Let's Have Our Cake and Eat it, too

Low-carb, whole food, snack suggestions.

So how about a snack which won’t cause you to strangle anyone—including yourself?

I declare that we can have our cake and eat it too!

I follow a low-carb, nutrient-dense whole foods diet AND I enjoy my treats as much as anyone. So, what do I do when I want something sweet and I want to keep it healthy?

(image from an Instagram post by sarcasm_only)

I might:

  • make a kombucha cocktail: one part booch to two parts seltzer and a sprinkle of stevia; just sweet enough to satisfy and amazingly refreshing. Kombucha has naturally-occurring probiotics to assist your gut in boosting immunity—for the win. Use store-bought or homemade booch. Be sure the seltzer is free of artificial sweeteners and that the stevia is free of fillers.

  • skip the booch and go for straight seltzer, flavored or not, and add stevia to that. In its pure form, stevia is an herb and will not raise your blood sugar levels—and it may help balance blood pressure. Herbs are powerful; they are truly nature’s pharmacy.

  • have almond or cashew butter with celery or apple. I don’t actually digest apple well—and they are higher in sugars—so I'll stick with celery, but either way, this is a well-rounded snack with any of the true nut butters. Peanut is not a true nut and is frequently contaminated with a mold called aflatoxin, so I avoid it. Almonds support skin, brain, and heart health, so when we add veggies/fruits, it's a win-win for sure!

  • coconut butter is also tasty as a spread—try it with a piece of dark chocolate if you're feeling it! Coconut butter is also called coconut manna. Coconuts contain a bevy of healthy fats for long-lasting, stable energy.

And, finally, when I really want something special, I might make a gluten-free, dairy-free, sugar-free, mugcake. The recipe is below—I hope you play around with it and enjoy it as much as I do.

Wait--what’s in it? My daughter asked me, as I proffered the mug.

It’s gluten-free, dairy-free, sugar-free, I began.

I didn’t ask what isn’t in it; I want to know what is.

Ah. Point taken.

It’s a cake. Mixed in a mug. Baked in a mug. Super simple. I make it with coconut flour, coconut oil, some stevia, and an egg. It’s rich. It’s sweet. And there’s room in the recipe for almost anything you can dream of—I like to add cocoa nibs for texture. If I’m feeling really extravagant, I’ll add dark chocolate bits. The sky’s the limit, so to speak.

Mugcakes are all over the internet—mixes are in stores now. But I don’t want the overly sweet, gluten-filled versions made with dairy milk. My body prefers to avoid those ingredients—and I question their use generally because of the toxins rampant in our food supply. So. I make my own. And I'm willing to share--definitely big enough for two.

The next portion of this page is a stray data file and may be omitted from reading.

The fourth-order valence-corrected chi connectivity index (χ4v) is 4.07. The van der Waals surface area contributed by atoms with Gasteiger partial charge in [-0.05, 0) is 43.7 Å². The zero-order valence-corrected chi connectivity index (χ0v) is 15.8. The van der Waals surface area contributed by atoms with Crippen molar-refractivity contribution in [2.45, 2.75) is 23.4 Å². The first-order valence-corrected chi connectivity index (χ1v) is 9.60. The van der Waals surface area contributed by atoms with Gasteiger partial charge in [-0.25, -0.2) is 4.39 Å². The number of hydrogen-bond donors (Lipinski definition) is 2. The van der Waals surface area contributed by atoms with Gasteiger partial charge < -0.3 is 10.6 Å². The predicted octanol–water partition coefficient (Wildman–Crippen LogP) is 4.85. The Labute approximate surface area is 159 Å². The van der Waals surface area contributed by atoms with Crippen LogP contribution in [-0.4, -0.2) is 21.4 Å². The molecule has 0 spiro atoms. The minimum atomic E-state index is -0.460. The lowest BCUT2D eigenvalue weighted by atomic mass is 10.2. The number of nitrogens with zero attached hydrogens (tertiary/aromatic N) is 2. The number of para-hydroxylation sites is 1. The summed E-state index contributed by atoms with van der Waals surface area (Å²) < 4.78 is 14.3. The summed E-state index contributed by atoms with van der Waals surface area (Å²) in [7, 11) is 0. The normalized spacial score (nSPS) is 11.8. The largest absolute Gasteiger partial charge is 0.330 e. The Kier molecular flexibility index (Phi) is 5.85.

If you don’t have the more specialty ingredients on hand, gather them up as you visit different stores and try it when you can. Please let me know what you think—and what additions you make.

As far as the actual baking: if I’m being conscientious I will plan for the 20 minutes it takes in the toaster oven; if I’m not, I will bung it in the microwave—yes, we still have one—punch in 3 minutes and then vacate the room to avoid the EMFs being emitted while the machine is on (I tested it; it’s off the charts).


Helen’s “What’s In It?” Mugcake

Set toaster oven to 350 degrees (or use a microwave).

In oven and microwave-safe mug, whisk together dry ingredients:

· 2 Tbsp coconut flour

· 1 Tbsp carob or cocoa powder

· 1/8 tsp baking powder

· 1/8 tsp baking soda

· Pinch (or 2) of sea salt

· A scant 1/8 tsp powdered stevia (if using liquid, add a dropperful with liquids below)

Add wet ingredients to dry:

· 1 egg

· 1-2 Tbsp coconut oil or butter (melted)

· 2-4 Tbsp unsweetened, non-dairy milk of choice (I prefer canned coconut milk)

Mix thoroughly (watch out for pockets of dry).

Bake 20-25 minutes in a toaster oven until it bounces back when touched and has risen up the sides of the mug--possibly higher. It’s amazing to witness!

Or microwave 2-3 minutes.

I suggest being flexible with the measurements: Adjust the amounts to create a typical cake batter consistency and taste.

Now you’ve tried it “plain”, it’s time to experiment with different flavours. Go vanilla! Go spicy! Add cardamom. Cinnamon. Add a tsp of cocoa nibs, freshly-ground flax seeds, nuts and/or “clean” chocolate. It is an amazingly versatile recipe.

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